Xenotype Concept Motorcycle: A Ducati 916 With Cyberpunk TRON Elements
Amidst the scramble for electric power in the modern day and age, there remain those few hearty souls that prioritize design over power efficiency – regardless of emission compliance. They’re talented, stubborn buggers that do as they please…and bless them, we love an artist hell-bent on a pretty piece of work.
Today, we’re talking about the work of two men: Ash Thorp, a native San Diego local and one of the most talented vehicle designers and concept artists on the scene today; and Thorp’s best friend, CGi automotive artist and collaborator, Carlos (Colorsponge).
Together, the power duo have come up with a beautiful Ducati 916 chassis and engine, tricked out within an inch of its life. Christened The Xenotype, the bike was born from 2d sketches translated by Colorsponge to a tridimensional world, where the resultant photos have been circulating the good internet ever since.
YankoDesign states that the Xenotype used the Andreas Ezelius model (an airplane model with customized aerodynamic elements) as a base for inspiration – a common decision for the collaboration, seeing as this bike is the thirteenth bike in their M.H.C. Collection to have the Andreas Ezelius embedded in the design’s genetics.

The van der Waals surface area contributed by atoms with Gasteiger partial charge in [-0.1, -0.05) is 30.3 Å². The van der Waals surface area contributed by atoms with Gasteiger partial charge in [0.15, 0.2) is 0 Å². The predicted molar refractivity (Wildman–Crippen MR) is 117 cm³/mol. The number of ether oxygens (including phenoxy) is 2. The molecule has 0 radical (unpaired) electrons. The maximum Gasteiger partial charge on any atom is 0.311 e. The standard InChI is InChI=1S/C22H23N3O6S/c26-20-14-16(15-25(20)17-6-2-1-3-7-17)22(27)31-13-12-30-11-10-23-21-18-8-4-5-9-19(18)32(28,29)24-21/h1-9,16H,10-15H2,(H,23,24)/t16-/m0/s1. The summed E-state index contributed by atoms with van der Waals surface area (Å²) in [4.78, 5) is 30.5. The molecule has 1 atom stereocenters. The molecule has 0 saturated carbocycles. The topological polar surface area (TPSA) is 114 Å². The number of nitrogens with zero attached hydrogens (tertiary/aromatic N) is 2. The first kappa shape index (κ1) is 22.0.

Placed on top of the original Ducati engine and chassis are a set of edgy fairings reminiscent of the cyberpunk era (dare we say TRON-inspired?), with the design itself being, “a result of [Colorsponge’s] pure gut feel, and an expression of his subconscious in the rawest way possible.”
“When I started the early sketches,” admits Colorsponge on his social media platform, “I wanted in a way to transmit a similar vibe as the legendary Ford 90 back in the day – something odd and unconventional, no necessary beauty or organic [elements], just a simple exercise of crossing boundaries and letting my guts lead the way.”
Other features of the Xenotype include a wicked-slim LED headlight/taillight situation, Brembo disc brakes, a few very pretty carbon fiber elements, and a surprisingly high center of gravity.
We’ll make sure to let you know if the duo plan on putting this bike out into the real world anytime soon; in the meantime, make sure to check out these other cool custom projects from our archives – and as always, stay safe on the twisties.